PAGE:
Using technology to uncover the past

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My old home - no longer standing

My old home - no longer standing

I just revisited my childhood home – even though it no longer exists.

As I walked Canyon Oaks Drive (Irving, Texas), I approached the cul-de-sac where I biked in summer, wished for snow in winter and raced for the finish line in my teens. (Don’t tell my parents, but we could hit 60 mph and more before we reached the corner. I wondered if the skid marks were still there.)

Thirteen years ago, during a very hot summer, my parents moved. I had moved out long before, but I went home to help them. We packed up many years of memories and cleaned the clutter left from raising 12 children.

My dad stopped by the house during a trip to Dallas last fall. He found a condemnation notice and a “No Trespassing” sign. I was shocked. It was my house. They couldn’t just tear it down.

I called the City of Irving. Yes, they were gutting the house and would demolish it. No, there was nothing wrong with it. The problem was the old bridge in front of the house. When it rained, the culvert – officially named Delaware Creek — often overflowed into nearby yards and homes. So they were removing the bridge and house, and building a park.

I think they should call it Olsen Park.

Today, several months after my dad’s visit, both structures are gone and the park is open.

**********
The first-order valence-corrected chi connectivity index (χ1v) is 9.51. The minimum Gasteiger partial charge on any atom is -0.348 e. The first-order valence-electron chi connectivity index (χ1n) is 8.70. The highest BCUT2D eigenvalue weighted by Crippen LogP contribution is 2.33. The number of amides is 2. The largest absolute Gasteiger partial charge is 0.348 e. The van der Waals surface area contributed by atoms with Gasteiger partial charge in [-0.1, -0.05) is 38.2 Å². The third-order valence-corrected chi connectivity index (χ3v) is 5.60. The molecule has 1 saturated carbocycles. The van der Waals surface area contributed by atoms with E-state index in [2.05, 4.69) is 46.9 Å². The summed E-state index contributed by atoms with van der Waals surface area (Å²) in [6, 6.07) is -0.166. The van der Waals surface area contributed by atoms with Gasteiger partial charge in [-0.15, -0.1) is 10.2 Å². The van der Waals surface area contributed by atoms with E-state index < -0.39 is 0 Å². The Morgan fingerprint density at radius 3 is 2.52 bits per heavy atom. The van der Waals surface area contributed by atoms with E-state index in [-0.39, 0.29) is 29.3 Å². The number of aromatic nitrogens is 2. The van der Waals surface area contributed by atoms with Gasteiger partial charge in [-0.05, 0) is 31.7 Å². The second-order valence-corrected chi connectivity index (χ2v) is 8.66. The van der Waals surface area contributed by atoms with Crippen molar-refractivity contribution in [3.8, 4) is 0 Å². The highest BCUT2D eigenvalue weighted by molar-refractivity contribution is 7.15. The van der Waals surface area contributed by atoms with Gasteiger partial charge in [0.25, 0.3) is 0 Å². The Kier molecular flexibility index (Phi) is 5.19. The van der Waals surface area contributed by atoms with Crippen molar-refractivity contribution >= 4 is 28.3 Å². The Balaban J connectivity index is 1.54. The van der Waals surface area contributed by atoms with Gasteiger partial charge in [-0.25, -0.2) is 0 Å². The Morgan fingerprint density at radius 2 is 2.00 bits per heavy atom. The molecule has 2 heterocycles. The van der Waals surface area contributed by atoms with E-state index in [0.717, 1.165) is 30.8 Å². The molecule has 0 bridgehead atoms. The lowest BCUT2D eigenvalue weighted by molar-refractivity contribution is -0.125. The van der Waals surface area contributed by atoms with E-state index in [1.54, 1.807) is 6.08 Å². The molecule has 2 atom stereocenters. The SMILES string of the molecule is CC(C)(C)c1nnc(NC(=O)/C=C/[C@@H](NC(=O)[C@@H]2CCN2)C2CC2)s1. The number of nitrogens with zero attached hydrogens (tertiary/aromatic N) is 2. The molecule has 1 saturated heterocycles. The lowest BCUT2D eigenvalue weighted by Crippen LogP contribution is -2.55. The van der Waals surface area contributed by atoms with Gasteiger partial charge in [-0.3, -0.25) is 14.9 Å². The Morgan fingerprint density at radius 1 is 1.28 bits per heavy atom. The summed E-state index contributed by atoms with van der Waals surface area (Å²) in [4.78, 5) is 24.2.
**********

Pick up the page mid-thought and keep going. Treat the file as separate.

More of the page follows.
Yet there I stood, in the middle of the street, looking all around the neighborhood, and at my house. I saw the tree I hit on my bike, splitting my lip. I stood in the very spot where I was knocked unconscious while delivering newspapers. The paper bag got caught in my bike chain and flipped me.

I inspected the pesky corner that took out the side of our van a few times, as inexperienced drivers turned too quickly onto the bridge. I saw the oak trees and the poison oak which occasionally tried to kill me, when I was hanging Halloween ghosts or Christmas lights.

It wasn’t magic or an exceptionally vivid memory that allowed me to be where I wasn’t and see what’s not there any longer. It was Google Street View, which conveniently (for me) hasn’t been updated since they tore down my house.

One afternoon, I wanted to see the new park, and simply Googled my old address. “Olsen Park” wasn’t on Google yet, but my old house was. I found myself reliving my youth. I virtually walked up and down the street, looking at my neighbors’ homes, and I walked to my elementary school of 30 years ago.

As we work through our own family history and memories, we can go back in time to the very streets where we were raised, assuming they are still there – or were, when the Google car last passed by. I can visit my first apartment and my college home-away-from-home. I don’t have to buy a plane ticket or take long drives. I can revisit my history from the comfort of my home in Utah.

I work with genealogy data every day at FamilyLink, but this is still amazing. I’ve taken screen shots of my childhood home. I’ve taken my own children on a virtual tour of my old neighborhood, one click at a time.

Over the coming holidays, I’ll share this wonder with childhood friends and with my family. I might even persuade Grandma to walk with me through her hometown and visit her childhood home. A photo of Grandma’s face when she sees it, or maybe even a video she’s narrated, would be a good thing to post at my family tree site at MyHeritage.com.

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